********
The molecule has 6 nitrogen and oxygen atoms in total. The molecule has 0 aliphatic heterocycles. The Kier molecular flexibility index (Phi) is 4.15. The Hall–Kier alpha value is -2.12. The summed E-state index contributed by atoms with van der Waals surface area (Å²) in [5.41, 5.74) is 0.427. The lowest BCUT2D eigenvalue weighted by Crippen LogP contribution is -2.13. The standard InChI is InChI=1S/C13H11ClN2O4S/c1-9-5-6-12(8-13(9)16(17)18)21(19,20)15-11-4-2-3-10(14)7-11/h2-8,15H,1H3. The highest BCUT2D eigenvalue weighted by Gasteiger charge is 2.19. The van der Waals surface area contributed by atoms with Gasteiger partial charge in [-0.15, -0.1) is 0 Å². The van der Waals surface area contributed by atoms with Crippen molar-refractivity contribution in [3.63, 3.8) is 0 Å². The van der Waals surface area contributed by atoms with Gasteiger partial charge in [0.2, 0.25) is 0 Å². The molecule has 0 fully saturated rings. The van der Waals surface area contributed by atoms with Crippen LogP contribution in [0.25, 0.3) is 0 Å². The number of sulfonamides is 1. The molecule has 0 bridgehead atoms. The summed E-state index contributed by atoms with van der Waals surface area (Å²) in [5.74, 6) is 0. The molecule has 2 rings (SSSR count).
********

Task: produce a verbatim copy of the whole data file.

The molecule has 6 nitrogen and oxygen atoms in total. The molecule has 0 aliphatic heterocycles. The Kier molecular flexibility index (Phi) is 4.15. The Hall–Kier alpha value is -2.12. The summed E-state index contributed by atoms with van der Waals surface area (Å²) in [5.41, 5.74) is 0.427. The lowest BCUT2D eigenvalue weighted by Crippen LogP contribution is -2.13. The standard InChI is InChI=1S/C13H11ClN2O4S/c1-9-5-6-12(8-13(9)16(17)18)21(19,20)15-11-4-2-3-10(14)7-11/h2-8,15H,1H3. The highest BCUT2D eigenvalue weighted by Gasteiger charge is 2.19. The van der Waals surface area contributed by atoms with Gasteiger partial charge in [-0.15, -0.1) is 0 Å². The van der Waals surface area contributed by atoms with Crippen molar-refractivity contribution in [3.63, 3.8) is 0 Å². The van der Waals surface area contributed by atoms with Gasteiger partial charge in [0.2, 0.25) is 0 Å². The molecule has 0 fully saturated rings. The van der Waals surface area contributed by atoms with Crippen LogP contribution in [0.25, 0.3) is 0 Å². The number of sulfonamides is 1. The molecule has 0 bridgehead atoms. The summed E-state index contributed by atoms with van der Waals surface area (Å²) in [5.74, 6) is 0. The molecule has 2 rings (SSSR count).